Since February, Gemstone Readings has become known for hosting events featuring writers such as Bunny Rogers, Mike Bushnell, Lucy K Shaw, and Cassandra Gillig. Last Friday, they had a media launch for their new website and poetry videos featuring the work of Kate Durbin, Natalie Chin, and Stacey Teague. Below are some questions I sent to Laura Marie Marciano and Monica McClure about the work they are doing at Gemstone and about the video reading of McClure’s poem “Petocha”.

When did you first conceive of the idea for Gemstone Readings? What was the inspiration for starting it?

Laura Marie Marciano: I guess that is a hard question to answer.

I think I was feeling a sense of frustration with the types of readings that were happening—they seemed to be lacking some kind of magic and inclusion.  It was the same thing and the same people and the same venue.  It was winter and it was real cold. I was thinking about the Olympics since they were about to start. I thought we needed some mystical sort of reading to happen so that people would feel alive again. So I organized this “Reading for Oksana”, (the Ukrainian figure skater from the 90s) to be held in the basement of Unnameable Books around the themes of cold hearts and sadness. And I had Bunny Rogers sing. And the heat wasn’t working so people had their coats on. And Ben Fama read. And it just made sense.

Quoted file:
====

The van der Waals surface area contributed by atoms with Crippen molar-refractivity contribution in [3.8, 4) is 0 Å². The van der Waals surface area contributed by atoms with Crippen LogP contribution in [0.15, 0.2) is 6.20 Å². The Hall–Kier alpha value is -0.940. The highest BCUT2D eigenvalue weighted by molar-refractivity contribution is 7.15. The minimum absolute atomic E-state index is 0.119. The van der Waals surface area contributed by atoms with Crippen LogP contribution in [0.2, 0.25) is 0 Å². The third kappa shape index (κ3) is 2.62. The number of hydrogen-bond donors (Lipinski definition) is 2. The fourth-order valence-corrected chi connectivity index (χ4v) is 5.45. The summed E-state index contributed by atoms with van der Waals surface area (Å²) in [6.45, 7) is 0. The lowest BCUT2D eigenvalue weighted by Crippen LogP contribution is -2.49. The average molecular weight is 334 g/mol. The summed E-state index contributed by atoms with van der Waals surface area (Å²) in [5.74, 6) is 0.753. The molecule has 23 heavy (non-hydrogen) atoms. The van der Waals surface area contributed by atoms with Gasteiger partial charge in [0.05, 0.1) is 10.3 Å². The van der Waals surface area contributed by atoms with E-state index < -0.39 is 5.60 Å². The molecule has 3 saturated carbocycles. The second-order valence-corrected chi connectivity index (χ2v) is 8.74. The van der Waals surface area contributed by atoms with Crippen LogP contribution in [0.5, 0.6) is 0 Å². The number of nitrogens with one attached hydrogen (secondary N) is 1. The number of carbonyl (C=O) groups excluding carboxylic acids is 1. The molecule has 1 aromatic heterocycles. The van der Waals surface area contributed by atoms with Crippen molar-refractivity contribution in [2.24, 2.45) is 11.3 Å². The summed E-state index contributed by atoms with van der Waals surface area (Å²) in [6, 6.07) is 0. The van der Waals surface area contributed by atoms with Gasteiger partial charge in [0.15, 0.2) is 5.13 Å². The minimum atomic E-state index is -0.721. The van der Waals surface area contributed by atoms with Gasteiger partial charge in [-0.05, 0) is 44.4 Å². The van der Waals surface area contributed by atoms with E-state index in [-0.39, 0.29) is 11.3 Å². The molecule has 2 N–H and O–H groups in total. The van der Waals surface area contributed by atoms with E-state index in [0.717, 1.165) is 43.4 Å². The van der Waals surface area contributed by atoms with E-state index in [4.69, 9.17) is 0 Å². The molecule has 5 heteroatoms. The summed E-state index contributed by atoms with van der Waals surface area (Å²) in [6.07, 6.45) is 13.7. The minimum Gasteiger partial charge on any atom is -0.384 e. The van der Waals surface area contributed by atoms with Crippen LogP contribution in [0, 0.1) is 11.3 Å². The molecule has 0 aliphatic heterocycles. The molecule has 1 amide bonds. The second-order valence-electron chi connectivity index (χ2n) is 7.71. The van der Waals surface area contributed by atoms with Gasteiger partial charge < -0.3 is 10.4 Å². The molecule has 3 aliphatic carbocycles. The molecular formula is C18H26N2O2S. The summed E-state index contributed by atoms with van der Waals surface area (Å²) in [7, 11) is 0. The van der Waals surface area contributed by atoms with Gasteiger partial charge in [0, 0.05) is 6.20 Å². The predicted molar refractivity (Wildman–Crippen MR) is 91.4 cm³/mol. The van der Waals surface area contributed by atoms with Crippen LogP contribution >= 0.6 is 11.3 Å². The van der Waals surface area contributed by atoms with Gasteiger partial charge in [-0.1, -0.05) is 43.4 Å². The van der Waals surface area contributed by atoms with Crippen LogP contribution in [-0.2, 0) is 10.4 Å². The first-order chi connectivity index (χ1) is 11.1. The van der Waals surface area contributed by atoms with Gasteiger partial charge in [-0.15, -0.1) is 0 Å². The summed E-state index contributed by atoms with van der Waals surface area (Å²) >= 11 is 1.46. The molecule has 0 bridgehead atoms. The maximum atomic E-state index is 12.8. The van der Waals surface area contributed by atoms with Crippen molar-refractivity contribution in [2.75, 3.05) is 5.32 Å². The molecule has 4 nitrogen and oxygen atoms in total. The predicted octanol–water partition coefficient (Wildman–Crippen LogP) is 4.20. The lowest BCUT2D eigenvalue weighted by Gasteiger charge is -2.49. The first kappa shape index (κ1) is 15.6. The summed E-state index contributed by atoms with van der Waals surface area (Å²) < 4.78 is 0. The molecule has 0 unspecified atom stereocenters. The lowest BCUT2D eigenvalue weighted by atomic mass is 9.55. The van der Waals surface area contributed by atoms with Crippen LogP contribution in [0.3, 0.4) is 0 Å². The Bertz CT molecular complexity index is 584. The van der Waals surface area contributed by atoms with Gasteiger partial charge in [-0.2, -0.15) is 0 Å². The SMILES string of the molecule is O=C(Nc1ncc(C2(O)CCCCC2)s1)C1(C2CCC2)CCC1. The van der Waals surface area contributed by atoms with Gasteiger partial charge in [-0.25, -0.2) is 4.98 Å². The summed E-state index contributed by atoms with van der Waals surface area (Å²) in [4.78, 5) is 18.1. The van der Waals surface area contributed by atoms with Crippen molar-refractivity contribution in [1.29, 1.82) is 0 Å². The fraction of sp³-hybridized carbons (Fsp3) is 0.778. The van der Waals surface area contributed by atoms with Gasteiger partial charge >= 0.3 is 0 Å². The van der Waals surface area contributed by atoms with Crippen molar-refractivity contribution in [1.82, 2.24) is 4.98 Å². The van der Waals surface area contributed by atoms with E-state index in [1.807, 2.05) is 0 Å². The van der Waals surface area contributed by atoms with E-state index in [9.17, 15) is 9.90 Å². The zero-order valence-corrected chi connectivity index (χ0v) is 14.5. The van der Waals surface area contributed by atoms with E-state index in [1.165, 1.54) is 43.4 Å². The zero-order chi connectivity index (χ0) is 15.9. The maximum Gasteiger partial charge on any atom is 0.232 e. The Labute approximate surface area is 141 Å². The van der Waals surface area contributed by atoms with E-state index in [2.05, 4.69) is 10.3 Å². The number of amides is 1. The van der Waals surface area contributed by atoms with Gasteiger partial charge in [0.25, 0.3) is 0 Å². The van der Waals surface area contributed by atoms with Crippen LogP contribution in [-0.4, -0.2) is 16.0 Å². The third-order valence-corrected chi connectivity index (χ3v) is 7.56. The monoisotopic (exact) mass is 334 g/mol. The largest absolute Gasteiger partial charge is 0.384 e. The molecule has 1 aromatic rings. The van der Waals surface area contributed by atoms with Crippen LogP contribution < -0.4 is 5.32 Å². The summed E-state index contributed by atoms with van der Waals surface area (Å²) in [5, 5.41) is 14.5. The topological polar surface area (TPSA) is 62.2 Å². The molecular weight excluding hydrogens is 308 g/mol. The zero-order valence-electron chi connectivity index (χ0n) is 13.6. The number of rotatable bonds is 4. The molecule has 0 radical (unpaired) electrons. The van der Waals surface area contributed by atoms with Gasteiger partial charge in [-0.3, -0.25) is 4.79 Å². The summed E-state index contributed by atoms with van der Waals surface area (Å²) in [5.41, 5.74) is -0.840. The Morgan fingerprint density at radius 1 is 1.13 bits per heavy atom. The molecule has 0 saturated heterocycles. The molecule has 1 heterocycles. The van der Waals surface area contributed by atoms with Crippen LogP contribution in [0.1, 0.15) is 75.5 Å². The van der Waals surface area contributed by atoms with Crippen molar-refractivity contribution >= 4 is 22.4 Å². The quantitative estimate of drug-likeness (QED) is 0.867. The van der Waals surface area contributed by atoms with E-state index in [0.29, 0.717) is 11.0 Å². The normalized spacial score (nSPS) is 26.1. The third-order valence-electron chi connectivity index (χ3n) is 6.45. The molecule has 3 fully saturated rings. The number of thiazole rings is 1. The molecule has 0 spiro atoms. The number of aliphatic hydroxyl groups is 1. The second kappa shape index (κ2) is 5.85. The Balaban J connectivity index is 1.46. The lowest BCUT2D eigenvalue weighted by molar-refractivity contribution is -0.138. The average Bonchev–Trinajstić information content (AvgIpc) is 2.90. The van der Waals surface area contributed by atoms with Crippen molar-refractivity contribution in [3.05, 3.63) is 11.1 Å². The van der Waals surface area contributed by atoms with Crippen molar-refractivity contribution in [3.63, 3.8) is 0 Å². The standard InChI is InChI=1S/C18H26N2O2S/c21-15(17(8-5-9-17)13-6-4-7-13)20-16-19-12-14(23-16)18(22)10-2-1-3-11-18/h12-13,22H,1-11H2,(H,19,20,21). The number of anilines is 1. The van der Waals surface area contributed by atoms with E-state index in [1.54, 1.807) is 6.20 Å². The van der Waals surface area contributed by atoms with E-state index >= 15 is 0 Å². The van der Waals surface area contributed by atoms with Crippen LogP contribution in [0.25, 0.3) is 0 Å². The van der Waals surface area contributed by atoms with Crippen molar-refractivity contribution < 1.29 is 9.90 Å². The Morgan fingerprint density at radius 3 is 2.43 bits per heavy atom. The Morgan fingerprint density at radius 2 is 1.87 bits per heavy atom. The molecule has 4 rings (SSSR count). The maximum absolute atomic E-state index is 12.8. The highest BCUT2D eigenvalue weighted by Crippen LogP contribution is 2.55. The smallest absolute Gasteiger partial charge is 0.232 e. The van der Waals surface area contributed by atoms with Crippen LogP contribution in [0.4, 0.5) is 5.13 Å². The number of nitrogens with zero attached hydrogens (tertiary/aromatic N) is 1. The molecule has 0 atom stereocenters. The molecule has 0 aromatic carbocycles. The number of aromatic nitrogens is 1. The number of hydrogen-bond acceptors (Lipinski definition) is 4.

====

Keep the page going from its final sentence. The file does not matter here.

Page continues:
Then I wanted to keep going. And I wanted to make sure more people were included that hadn’t been before, specifically female identified. And I wanted to bring in my background of performance art and media art. I sort of wanted it to be like the Babysitters Club only for poetry—if that makes sense. So it was always there, I guess, and then it happened.

Monica McClure: I came to know of Gemstones when Laura created the “Last Petal On A Dying Rose” (as I think it was also called) reading for Bunny. I’d been thinking about Bunny’s Sister Unn installation for this essay I was writing about immortality online. Eternal love and longing encapsulated in digital icons played a part in my thinking about it. My partner, Ben Fama, read as well. I remember liking the 90’s kitsch of Oksana. For me, the Olympics will always be Oksana, Tanya Harding, Nancy Kerrigan, and the Magnificent Seven US Gymnastics team. Everyone on the reading was young. It’s important to stay in tune with what young people are doing. Laura’s poems felt very kindred to my poems in Mood Swing. They were investigating a vexed femininity, both fabulated and actually experienced.